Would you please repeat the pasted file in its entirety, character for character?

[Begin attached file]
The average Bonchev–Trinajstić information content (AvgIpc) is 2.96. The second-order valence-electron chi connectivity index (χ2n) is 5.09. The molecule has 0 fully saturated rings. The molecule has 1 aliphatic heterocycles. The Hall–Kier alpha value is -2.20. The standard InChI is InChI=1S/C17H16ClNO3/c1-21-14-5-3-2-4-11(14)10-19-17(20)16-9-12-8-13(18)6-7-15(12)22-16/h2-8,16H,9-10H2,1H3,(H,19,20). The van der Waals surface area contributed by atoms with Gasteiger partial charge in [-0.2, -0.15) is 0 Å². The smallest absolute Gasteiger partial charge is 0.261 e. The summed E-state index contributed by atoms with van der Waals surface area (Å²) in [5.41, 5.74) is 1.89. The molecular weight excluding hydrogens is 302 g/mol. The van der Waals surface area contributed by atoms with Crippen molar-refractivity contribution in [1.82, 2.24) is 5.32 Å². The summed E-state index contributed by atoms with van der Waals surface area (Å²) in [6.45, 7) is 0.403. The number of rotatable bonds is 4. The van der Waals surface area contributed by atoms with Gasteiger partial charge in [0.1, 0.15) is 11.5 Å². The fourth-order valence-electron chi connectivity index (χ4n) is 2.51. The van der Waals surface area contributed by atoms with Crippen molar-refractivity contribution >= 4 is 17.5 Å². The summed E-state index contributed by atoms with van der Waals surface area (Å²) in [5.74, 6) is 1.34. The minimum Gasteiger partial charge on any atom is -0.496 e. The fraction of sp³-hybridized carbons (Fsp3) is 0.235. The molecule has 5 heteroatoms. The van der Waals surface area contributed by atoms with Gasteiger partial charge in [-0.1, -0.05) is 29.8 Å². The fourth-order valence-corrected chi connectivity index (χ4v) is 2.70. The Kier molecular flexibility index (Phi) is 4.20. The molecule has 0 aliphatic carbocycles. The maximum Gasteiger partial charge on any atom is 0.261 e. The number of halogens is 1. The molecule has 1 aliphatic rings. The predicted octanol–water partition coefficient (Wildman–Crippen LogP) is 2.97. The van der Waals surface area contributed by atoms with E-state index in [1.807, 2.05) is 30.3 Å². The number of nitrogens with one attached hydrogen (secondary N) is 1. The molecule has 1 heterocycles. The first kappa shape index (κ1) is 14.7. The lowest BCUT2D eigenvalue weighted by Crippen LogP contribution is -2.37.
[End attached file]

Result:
The average Bonchev–Trinajstić information content (AvgIpc) is 2.96. The second-order valence-electron chi connectivity index (χ2n) is 5.09. The molecule has 0 fully saturated rings. The molecule has 1 aliphatic heterocycles. The Hall–Kier alpha value is -2.20. The standard InChI is InChI=1S/C17H16ClNO3/c1-21-14-5-3-2-4-11(14)10-19-17(20)16-9-12-8-13(18)6-7-15(12)22-16/h2-8,16H,9-10H2,1H3,(H,19,20). The van der Waals surface area contributed by atoms with Gasteiger partial charge in [-0.2, -0.15) is 0 Å². The smallest absolute Gasteiger partial charge is 0.261 e. The summed E-state index contributed by atoms with van der Waals surface area (Å²) in [5.41, 5.74) is 1.89. The molecular weight excluding hydrogens is 302 g/mol. The van der Waals surface area contributed by atoms with Crippen molar-refractivity contribution in [1.82, 2.24) is 5.32 Å². The summed E-state index contributed by atoms with van der Waals surface area (Å²) in [6.45, 7) is 0.403. The number of rotatable bonds is 4. The van der Waals surface area contributed by atoms with Gasteiger partial charge in [0.1, 0.15) is 11.5 Å². The fourth-order valence-electron chi connectivity index (χ4n) is 2.51. The van der Waals surface area contributed by atoms with Crippen molar-refractivity contribution >= 4 is 17.5 Å². The summed E-state index contributed by atoms with van der Waals surface area (Å²) in [5.74, 6) is 1.34. The minimum Gasteiger partial charge on any atom is -0.496 e. The fraction of sp³-hybridized carbons (Fsp3) is 0.235. The molecule has 5 heteroatoms. The van der Waals surface area contributed by atoms with Gasteiger partial charge in [-0.1, -0.05) is 29.8 Å². The fourth-order valence-corrected chi connectivity index (χ4v) is 2.70. The Kier molecular flexibility index (Phi) is 4.20. The molecule has 0 aliphatic carbocycles. The maximum Gasteiger partial charge on any atom is 0.261 e. The number of halogens is 1. The molecule has 1 aliphatic rings. The predicted octanol–water partition coefficient (Wildman–Crippen LogP) is 2.97. The van der Waals surface area contributed by atoms with E-state index in [1.807, 2.05) is 30.3 Å². The number of nitrogens with one attached hydrogen (secondary N) is 1. The molecule has 1 heterocycles. The first kappa shape index (κ1) is 14.7. The lowest BCUT2D eigenvalue weighted by Crippen LogP contribution is -2.37.